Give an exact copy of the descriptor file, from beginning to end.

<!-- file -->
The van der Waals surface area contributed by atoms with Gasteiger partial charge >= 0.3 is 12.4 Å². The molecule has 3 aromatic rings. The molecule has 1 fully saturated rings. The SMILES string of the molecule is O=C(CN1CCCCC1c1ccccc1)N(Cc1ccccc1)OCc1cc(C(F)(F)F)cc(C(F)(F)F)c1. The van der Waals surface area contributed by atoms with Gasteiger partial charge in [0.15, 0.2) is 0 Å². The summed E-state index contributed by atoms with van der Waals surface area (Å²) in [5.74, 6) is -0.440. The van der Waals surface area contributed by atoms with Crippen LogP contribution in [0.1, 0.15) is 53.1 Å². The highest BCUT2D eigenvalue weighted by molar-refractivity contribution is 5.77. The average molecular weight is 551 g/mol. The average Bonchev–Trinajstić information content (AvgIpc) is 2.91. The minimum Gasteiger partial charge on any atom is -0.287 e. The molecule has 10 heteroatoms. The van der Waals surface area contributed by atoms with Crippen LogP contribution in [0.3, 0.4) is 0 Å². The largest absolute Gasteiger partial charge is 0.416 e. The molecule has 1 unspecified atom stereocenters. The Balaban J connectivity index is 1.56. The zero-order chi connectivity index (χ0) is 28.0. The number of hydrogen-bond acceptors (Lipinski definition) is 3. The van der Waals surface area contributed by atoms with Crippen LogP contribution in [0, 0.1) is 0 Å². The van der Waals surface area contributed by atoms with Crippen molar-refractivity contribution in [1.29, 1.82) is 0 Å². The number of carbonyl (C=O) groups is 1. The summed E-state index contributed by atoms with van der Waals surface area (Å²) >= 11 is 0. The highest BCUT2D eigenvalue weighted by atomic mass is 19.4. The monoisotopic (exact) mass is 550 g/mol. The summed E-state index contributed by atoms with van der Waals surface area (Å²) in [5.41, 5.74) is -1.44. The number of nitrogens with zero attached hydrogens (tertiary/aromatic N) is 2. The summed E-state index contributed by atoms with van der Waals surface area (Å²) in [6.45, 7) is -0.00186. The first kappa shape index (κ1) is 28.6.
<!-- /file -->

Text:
The van der Waals surface area contributed by atoms with Gasteiger partial charge >= 0.3 is 12.4 Å². The molecule has 3 aromatic rings. The molecule has 1 fully saturated rings. The SMILES string of the molecule is O=C(CN1CCCCC1c1ccccc1)N(Cc1ccccc1)OCc1cc(C(F)(F)F)cc(C(F)(F)F)c1. The van der Waals surface area contributed by atoms with Gasteiger partial charge in [0.15, 0.2) is 0 Å². The summed E-state index contributed by atoms with van der Waals surface area (Å²) in [5.74, 6) is -0.440. The van der Waals surface area contributed by atoms with Crippen LogP contribution in [0.1, 0.15) is 53.1 Å². The highest BCUT2D eigenvalue weighted by molar-refractivity contribution is 5.77. The average molecular weight is 551 g/mol. The average Bonchev–Trinajstić information content (AvgIpc) is 2.91. The minimum Gasteiger partial charge on any atom is -0.287 e. The molecule has 10 heteroatoms. The van der Waals surface area contributed by atoms with Crippen LogP contribution in [0.3, 0.4) is 0 Å². The largest absolute Gasteiger partial charge is 0.416 e. The molecule has 1 unspecified atom stereocenters. The Balaban J connectivity index is 1.56. The zero-order chi connectivity index (χ0) is 28.0. The number of hydrogen-bond acceptors (Lipinski definition) is 3. The van der Waals surface area contributed by atoms with Crippen LogP contribution in [0, 0.1) is 0 Å². The van der Waals surface area contributed by atoms with Crippen molar-refractivity contribution in [1.29, 1.82) is 0 Å². The number of carbonyl (C=O) groups is 1. The summed E-state index contributed by atoms with van der Waals surface area (Å²) >= 11 is 0. The highest BCUT2D eigenvalue weighted by atomic mass is 19.4. The monoisotopic (exact) mass is 550 g/mol. The summed E-state index contributed by atoms with van der Waals surface area (Å²) in [5.41, 5.74) is -1.44. The number of nitrogens with zero attached hydrogens (tertiary/aromatic N) is 2. The summed E-state index contributed by atoms with van der Waals surface area (Å²) in [6.45, 7) is -0.00186. The first kappa shape index (κ1) is 28.6.